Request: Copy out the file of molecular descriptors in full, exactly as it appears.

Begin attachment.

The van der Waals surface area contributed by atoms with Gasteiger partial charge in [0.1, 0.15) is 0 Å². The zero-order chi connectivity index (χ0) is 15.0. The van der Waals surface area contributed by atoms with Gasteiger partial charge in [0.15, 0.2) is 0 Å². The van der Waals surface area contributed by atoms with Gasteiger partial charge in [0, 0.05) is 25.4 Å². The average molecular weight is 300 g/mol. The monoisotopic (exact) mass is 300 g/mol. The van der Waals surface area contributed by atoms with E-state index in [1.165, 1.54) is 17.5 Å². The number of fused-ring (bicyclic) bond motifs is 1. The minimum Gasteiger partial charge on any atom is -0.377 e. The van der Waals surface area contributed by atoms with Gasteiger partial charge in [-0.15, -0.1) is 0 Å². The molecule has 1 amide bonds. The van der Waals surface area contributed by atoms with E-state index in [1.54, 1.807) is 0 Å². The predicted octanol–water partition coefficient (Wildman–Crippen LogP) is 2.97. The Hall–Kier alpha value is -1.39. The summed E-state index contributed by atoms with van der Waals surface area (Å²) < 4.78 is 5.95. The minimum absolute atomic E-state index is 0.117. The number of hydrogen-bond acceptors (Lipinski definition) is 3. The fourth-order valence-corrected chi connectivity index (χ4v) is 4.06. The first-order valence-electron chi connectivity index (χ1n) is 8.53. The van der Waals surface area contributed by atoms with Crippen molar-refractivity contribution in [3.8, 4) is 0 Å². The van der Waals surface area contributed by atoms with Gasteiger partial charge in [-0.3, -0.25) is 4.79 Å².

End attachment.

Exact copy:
The van der Waals surface area contributed by atoms with Gasteiger partial charge in [0.1, 0.15) is 0 Å². The zero-order chi connectivity index (χ0) is 15.0. The van der Waals surface area contributed by atoms with Gasteiger partial charge in [0.15, 0.2) is 0 Å². The van der Waals surface area contributed by atoms with Gasteiger partial charge in [0, 0.05) is 25.4 Å². The average molecular weight is 300 g/mol. The monoisotopic (exact) mass is 300 g/mol. The van der Waals surface area contributed by atoms with E-state index in [1.165, 1.54) is 17.5 Å². The number of fused-ring (bicyclic) bond motifs is 1. The minimum Gasteiger partial charge on any atom is -0.377 e. The van der Waals surface area contributed by atoms with Gasteiger partial charge in [-0.15, -0.1) is 0 Å². The molecule has 1 amide bonds. The van der Waals surface area contributed by atoms with E-state index in [1.54, 1.807) is 0 Å². The predicted octanol–water partition coefficient (Wildman–Crippen LogP) is 2.97. The Hall–Kier alpha value is -1.39. The summed E-state index contributed by atoms with van der Waals surface area (Å²) < 4.78 is 5.95. The minimum absolute atomic E-state index is 0.117. The number of hydrogen-bond acceptors (Lipinski definition) is 3. The fourth-order valence-corrected chi connectivity index (χ4v) is 4.06. The first-order valence-electron chi connectivity index (χ1n) is 8.53. The van der Waals surface area contributed by atoms with Crippen molar-refractivity contribution in [3.8, 4) is 0 Å². The van der Waals surface area contributed by atoms with Gasteiger partial charge in [-0.3, -0.25) is 4.79 Å².